Ricardo Mendieta: 5 Questions designers should ask when they receive a creative brief
We introduced our fourth Space.Talk yesterday as we continued our Space.Talks webinar series. All 250 people joined in conversation with award-winning designer Ricardo Mendieta, as he discussed design aesthetics vs functionality.
Ricardo specializes in unique digital experiences driven by the latest technologies. He has worked with pioneering brands like Nike, Google, Ford and Heineken. Ricardo has been a force in his career, with his experience leading him to work as Harbour.Space’s Head of Digital and also as a professor for the Interaction Design program.
Because students gain familiarity with the basics of programming and with the essential knowledge of web development, we wanted to bring this language of design to help you challenge your creativity and to lead you on a successful path in the creative sector.
As an industry leader, Ricardo broke down the steps of questions he uses that operate as a success mechanism landing him to where he is today.
However, he stressed that there is no secret formula for UX, UI, industrial design or software development. One can only set the stage with best practices when starting a creative project.
So we broke down these five questions with an example and a concept of design to bring everything full-circle.
1. What’s the purpose of the subject?
The first question you need to ask your clients is the purpose of the subject. It will reveal the context and make your design indicate the appropriate messages. Take, for example, the Nomadic Tribe - makemepulse campaign. Their problem was shaped around the question of how to wish a happy new year to Nomadic Tribe users.
The emotional experience the campaign created was successful because it fulfilled both the idea and the purpose. The campaign shaped our mind around the idea that design is a form of art. Without knowing the purpose, Makemepulse would have lacked the user experience needed to wish the Nomadic Tribe users a happy new year.
2. How can I influence the users?
Asking how could you influence others also requires knowledge on the ethics of design. Ethics in design can touch on topics regarding religion and politics because of the dominant influence that design can have on the world.
So how can we take this powerful tool and use it as a preventive for the younger generation? Take a look at Oat the Goat. It was a campaign designed as a solution to help stop bullying. In Oat the Goat, Assembly Studios go beyond the creative brief to create an influential and engaging experience to educate students.
Although 85% of students interacted with the experience, only time will tell if the bullying rate decreases with this approach. Whether or not it does however, there’s no denying that design is a form of storytelling.
3. How can I propose a creative solution to a challenge?
This question comes up a lot during the creative brief process. As a designer, there come times when you will be challenged to propose a truly remarkable creative venture to fulfil the purpose of the subject.
An example of this is the Sans Forgetica project created at RMIT University. RMIT University was tasked with developing a solution to help students remember their study notes. They achieved this goal; with a human-centred approach, they engineered a font to help students remember notes scientifically.
This design approach solves the problem in a way that the solution can be applied to a variety of media channels. It’s hard to beat a design for humans made by humans.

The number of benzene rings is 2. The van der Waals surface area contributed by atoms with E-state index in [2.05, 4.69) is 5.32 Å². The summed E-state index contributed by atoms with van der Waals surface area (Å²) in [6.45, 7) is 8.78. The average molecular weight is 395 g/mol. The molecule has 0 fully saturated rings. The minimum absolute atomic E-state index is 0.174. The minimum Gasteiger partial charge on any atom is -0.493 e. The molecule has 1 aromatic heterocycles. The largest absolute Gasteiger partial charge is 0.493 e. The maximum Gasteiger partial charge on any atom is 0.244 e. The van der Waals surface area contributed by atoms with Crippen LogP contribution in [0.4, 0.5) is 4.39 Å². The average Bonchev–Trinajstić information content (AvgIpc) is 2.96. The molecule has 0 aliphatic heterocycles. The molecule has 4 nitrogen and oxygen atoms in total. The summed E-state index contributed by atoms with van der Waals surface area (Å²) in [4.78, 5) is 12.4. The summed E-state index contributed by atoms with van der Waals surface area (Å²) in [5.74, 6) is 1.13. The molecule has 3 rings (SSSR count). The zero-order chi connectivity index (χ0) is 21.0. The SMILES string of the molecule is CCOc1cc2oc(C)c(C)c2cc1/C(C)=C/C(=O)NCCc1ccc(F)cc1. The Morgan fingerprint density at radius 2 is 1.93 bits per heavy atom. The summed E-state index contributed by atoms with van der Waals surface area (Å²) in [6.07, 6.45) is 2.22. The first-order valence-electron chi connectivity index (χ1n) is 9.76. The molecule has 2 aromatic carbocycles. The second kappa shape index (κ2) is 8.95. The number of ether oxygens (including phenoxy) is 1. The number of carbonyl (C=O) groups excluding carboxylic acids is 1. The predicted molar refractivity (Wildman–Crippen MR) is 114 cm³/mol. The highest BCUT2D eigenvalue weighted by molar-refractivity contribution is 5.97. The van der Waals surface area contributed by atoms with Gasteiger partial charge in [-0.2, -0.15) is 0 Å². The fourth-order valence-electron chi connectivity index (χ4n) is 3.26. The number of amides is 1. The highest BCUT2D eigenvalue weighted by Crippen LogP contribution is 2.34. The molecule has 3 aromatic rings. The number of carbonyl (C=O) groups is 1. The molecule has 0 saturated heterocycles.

4. How can I overcome limitations?
There are always limitations when it comes to a creative project. Most of the time, you will wonder how possible it is to overcome certain restrictions. Ricardo will tell you that you have to think big and see the possibilities. If Google managed to create the internet for its users...without the internet… then the world is your creative oyster.
My Line by Google teaches us that design can be invisible. Google needed to solve a problem using technology for an audience that could not use technology. What a thought.
5. How can I add value?
The last question is adding value. When we say value, a lot of the time we mean money. Adding value includes reducing costs, and that kind of design is centered around a business solution. As a designer, you want to know how you can make your clients’ money count, but also how to make your solution worth their time. To go even further, how can we reduce our client’s costs without sacrificing quality?
Take a look at the example Blackbird by The Mill. Blackbird is an automatic revolution created to solve problems for the advertisement and film industries. This game-changing innovation makes it easy for filmmakers to overcome obstacles and reduce production times. You’re not only delivering a design, but a fully functioning (and pretty awesome) product.
Do we even need to discuss if The Mill’s business solution solved the problem?
Through his experience in working with numerous clients, devising creating solutions, and to be honest, creating some exceptional videos, Ricardo learned that understanding the pathway other designers have followed to achieve their success is valuable. You need to look at design as aesthetics know what is possible, but design as a function to achieve tangible results.
We hope you take these concepts, ask the right questions and create a pathway for yourself and skills to shine.
Join us for our next Space.Talk Thursday, June 11th, with Bianca Praetorius as we learn pitching skills from a startup pitch and public speaking expert. And if you’re interested in further growth, take a look at our website to learn what your future could look like at Harbour.Space. Lastly, get in touch with us at firstname.lastname@example.org to let us know your thoughts!